CHICAGO – Police said Thursday they think more than one person carried out the slayings of five people found dead Wednesday afternoon inside a ransacked house on Chicago’s South Side.
Authorities have not identified any suspects or determined a motive, but police are confident the killings were not a random act, said Chicago Police Commander Eddie Welch.
“They were definitely targeted,” he said at a news conference Thursday afternoon at police headquarters.
Further, he said it was obvious that whoever carried out the crime spent a lot of time in the house.
“There was a lot of damage to this residence, at all levels of this residence,” Welch said.
Police comments on Wednesday that neighbors should not be concerned that a killer or killers were on the loose led to speculation that the crime was a murder-suicide, but Welch said police do not believe that’s the case.
Authorities are following up a host of leads and have not ruled out any motive, including whether the slayings were or were not gang related, officials said.
Family members have not entered the house to let authorities know if anything was stolen, Welch said.
“The bottom line is we need the community’s help,” said Deputy Superintendent Steven Peterson.
Investigators believe all the victims, young adults, knew each other. Their bodies were all found on the main level of the residence. Police also said there may have been a party the day before and they are trying to talk to people who were at the house.
The five victims are Lakesha Boss, Whitney Flowers, Donovan Richardson, Reginald Walker and Anthony Scales, the Cook County medical examiner’s office said. No ages for the victims were available Thursday afternoon.
The slayings came to light at about 3:45 Wednesday afternoon when a woman trying to visit the house found the bodies. The house appeared to have been ransacked, and there were signs of forced entry, police said.
The killings come at a time of heightened concern in the city about a recent spate of gun violence. The five deaths brought to 15 the number of people who have been shot to death in Chicago in less than a week.
In the days before the discovery of the bodies, more than three dozen people were shot. Many of those shootings were gang-related, particularly those that occurred between Friday night and Sunday — leading to growing concern of more bloodshed as the weather gets warmer and more and more people are outdoors.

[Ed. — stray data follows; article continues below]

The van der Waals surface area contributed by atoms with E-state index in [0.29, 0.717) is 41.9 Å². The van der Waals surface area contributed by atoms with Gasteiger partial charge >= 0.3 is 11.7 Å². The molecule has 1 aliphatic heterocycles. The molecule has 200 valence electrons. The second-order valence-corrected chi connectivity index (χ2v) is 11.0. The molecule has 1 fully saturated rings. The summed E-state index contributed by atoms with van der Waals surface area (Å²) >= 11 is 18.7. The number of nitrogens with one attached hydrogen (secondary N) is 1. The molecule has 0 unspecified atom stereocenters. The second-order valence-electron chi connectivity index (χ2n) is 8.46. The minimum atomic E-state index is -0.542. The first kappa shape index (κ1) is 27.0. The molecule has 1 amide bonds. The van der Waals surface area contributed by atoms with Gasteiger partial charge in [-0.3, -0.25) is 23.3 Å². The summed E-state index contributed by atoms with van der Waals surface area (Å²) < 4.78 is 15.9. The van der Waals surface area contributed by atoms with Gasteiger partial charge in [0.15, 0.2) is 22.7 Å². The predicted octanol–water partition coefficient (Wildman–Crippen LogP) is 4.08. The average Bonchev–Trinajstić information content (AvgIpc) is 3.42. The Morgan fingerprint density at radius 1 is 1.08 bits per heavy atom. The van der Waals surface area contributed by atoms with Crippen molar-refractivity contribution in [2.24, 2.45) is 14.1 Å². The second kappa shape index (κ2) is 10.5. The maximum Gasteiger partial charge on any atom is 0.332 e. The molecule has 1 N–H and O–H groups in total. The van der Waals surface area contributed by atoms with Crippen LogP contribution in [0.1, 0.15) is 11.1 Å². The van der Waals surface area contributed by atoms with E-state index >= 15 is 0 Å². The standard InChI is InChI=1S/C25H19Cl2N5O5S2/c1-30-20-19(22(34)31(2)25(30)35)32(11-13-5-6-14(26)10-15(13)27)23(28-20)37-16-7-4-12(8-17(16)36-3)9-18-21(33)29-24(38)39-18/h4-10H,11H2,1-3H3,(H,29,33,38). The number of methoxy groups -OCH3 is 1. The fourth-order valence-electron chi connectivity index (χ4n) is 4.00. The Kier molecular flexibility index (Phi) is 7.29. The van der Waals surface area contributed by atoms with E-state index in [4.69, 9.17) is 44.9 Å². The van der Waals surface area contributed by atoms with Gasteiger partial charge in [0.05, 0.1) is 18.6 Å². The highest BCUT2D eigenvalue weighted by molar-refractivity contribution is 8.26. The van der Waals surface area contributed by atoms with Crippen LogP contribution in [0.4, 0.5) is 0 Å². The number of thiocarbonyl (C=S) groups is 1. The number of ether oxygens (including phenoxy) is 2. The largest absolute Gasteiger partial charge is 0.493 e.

Police have increased patrols and deployed SWAT officers in a show of force aimed at heading off more violence. They have also beefed up their presence in and around schools in the wake of the shooting deaths of more than 20 Chicago public school students.
Chicago Mayor Richard Daley told The Associated Press Thursday he plans to meet Friday with more than two dozen officials from religious groups, police, schools and social service agencies to talk about what’s causing the violence and how to stop it.
“We’re just going to say, ’OK, what is it? What are we really missing?”’ he said.
Daley, a strong proponent of gun control, says people are settling their differences with guns and access to weapons is the problem.
“You have people having too many guns,” he said.
But the mayor added he doesn’t believe the recent violence is tarnishing Chicago’s reputation.
“Violence is all over,” he said.
Also on Thursday, police announced that a 29-year-old man has been charged in the April 4 slayings of a police lieutenant, his wife and son.
Vennis McCall is charged with first-degree murder in the slayings of Allen McCullough, 46; his wife, Danna McCullough, 46; and Allen Jr., 19.
Each was shot in the back of the head and covered with blankets in their home.
McCall and the elder McCullough got into an argument “about money and food and house rules,” when McCall struck McCullough with a blunt object, said Police Commander Patricia Walsh.
She said he shot McCullough with McCullough’s own handgun and then shot Danna McCullough. McCall told investigators he tried to clean the house and covered the bodies “because he did not want to look at the victims,” Walsh said.
He told detectives he waited on the couch for the younger McCullough to get home. When young man arrived, McCall told investigators he tried to explain what had happened but when McCullough “did not accept his explanation, he was also shot.”
McCall hid in various places in the neighborhood until he was arrested Wednesday, Walsh said.